The question is: How does the medical scheme recover such an amount?
a. by deducting such amount from any benefit payable to the health practitioner. Council advises practitioners that the agreements they reach with the medical schemes should be as prescribed in terms of this section of the Medical Schemes Act.
b. Through any other lawful arrangement made with a practitioner to reimburse the scheme.

Legal status of payment arrangements made between health practitioners and medical schemes

The payment arrangements between practitioners and the scheme are legally binding if they are lawful. An example of an unlawful agreement is one which is reached with a condition that the medical scheme will not report a practitioner to any organ of state, including the HPCSA on a matter that such an organ of state has jurisdiction over. Although Medical Schemes may exercise their choice in terms of reporting unprofessional conduct to the HPCSA, they have a duty in terms of common law and section 66 of the Medical Schemes Act to report practitioners to the HPCSA.

Withholding of claims due to practitioners by medical schemes

In terms of Section 59(2) of the Medical Schemes Act, the scheme should pay a claim either to the member or practitioner within 30 days of receiving the claim. According to Regulation 6 of the Medical Schemes Act Regulations, if a medical scheme is of the opinion that an account, statement or claim is erroneous or unacceptable for payment, it must inform both the member and the relevant health care provider within 30 days after receipt of such account, statement or claim that it is erroneous or unacceptable for payment and state the reasons for such an opinion and the member or health practitioner has sixty days to correct and resubmit such account or statement. Where the medical scheme has failed to either notify the member or health care provider within 30 days that an account/statement/claim is erroneous or unacceptable for payment, OR fails to provide an opportunity for correction and resubmission, the medical schemes bears the onus of proving that such account/statement/claim is, in fact, erroneous or unacceptable for payment when there is a dispute. Practitioners are advised to report medical schemes who unlawfully withhold claims due to them to the Council for Medical Schemes.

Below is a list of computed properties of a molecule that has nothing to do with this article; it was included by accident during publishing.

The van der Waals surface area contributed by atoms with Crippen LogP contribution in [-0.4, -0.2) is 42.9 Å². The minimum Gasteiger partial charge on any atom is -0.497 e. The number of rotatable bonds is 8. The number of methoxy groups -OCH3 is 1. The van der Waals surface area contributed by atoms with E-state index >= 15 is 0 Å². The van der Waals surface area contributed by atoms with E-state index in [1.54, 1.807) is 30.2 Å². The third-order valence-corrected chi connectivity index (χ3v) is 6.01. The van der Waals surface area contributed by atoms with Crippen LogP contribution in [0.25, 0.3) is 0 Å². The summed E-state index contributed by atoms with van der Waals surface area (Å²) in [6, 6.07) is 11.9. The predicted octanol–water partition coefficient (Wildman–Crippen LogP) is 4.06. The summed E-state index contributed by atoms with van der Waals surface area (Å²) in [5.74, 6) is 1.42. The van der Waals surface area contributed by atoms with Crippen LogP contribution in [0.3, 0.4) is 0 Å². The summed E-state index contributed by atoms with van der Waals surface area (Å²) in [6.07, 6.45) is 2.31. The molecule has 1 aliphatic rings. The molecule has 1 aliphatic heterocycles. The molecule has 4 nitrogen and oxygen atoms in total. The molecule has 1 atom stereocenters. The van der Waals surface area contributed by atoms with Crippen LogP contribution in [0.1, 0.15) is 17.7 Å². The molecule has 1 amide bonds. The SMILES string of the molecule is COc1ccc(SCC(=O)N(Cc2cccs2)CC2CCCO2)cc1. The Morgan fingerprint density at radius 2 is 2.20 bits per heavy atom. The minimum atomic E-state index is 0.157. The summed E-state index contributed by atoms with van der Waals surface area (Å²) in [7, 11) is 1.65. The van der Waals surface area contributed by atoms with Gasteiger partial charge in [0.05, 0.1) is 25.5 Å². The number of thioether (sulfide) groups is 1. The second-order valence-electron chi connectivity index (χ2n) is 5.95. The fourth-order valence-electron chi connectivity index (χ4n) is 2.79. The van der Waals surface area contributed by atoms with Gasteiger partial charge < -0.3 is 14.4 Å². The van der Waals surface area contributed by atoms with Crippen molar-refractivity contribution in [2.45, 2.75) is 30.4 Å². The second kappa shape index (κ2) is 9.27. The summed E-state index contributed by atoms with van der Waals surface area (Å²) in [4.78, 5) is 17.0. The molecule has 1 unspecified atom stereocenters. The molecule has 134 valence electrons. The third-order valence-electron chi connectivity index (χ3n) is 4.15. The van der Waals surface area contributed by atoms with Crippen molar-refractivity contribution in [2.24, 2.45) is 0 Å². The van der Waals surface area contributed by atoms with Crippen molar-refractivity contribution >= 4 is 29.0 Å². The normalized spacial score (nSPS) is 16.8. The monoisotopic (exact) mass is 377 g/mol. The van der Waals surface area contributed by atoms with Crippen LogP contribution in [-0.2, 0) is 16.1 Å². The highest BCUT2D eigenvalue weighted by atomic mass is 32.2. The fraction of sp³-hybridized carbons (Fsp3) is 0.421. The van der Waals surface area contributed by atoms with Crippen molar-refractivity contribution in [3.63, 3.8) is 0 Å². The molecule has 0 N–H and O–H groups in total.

Council and the Professional Boards under its ambit do not condone any form of fraud and as a result, the investigation of complaints of alleged fraud by practitioners registered under the Act has been intensified to fulfil Council and the Professional Boards’ function of maintaining and enhancing the dignity of the relevant health professions and the integrity of the persons practicing such professions.

Published Articles Health24

Posted by Stella Pascale on Sunday, 21 October 2018 01:51



Bleeding gums: What it means and why smokers need to be extra careful!

2018/10/15 3:57:06 PM

Did you know that 80% of all teeth lost in the mouth is due to gum disease? Scary stuff if you consider that bleeding gums are the first sign of gum disease.  

But there’s a silver lining to this shocker. “The dental field is lucky as we know exactly what the cause of oral diseases like tooth decay and gum disease are and that is plaque,” Angelique Kearney, president of the Oral Hygienist Association of South Africa, explains. 

Why do gums bleed?  

Healthy gums do not bleed! If you have bleeding gums when brushing or flossing your teeth, you have gingivitis or gum infection, according to Kearney. Although infection of the gum surrounding the tooth is the most common reason why gums bleed, there are other conditions that can also cause bleeding gums.  

“Recent research supports the findings that bleeding gums and an unhealthy mouth has a link with uncontrolled diabetes, high blood pressure, premature birth weight of babies and cholesterol,” Kearney says.  

According to Dr Welgemoed, a professional dentist at Longbeach Dental Noordhoek, other reasons for bleeding gums can include:  

·         Hormonal changes during pregnancy and adolescence 
·         Side effects from medication 
·         Malnutrition 
·         Ulcers  
·         Dental Abscess 
·         Oral Cancers 

What can happen if bleeding gums stay untreated?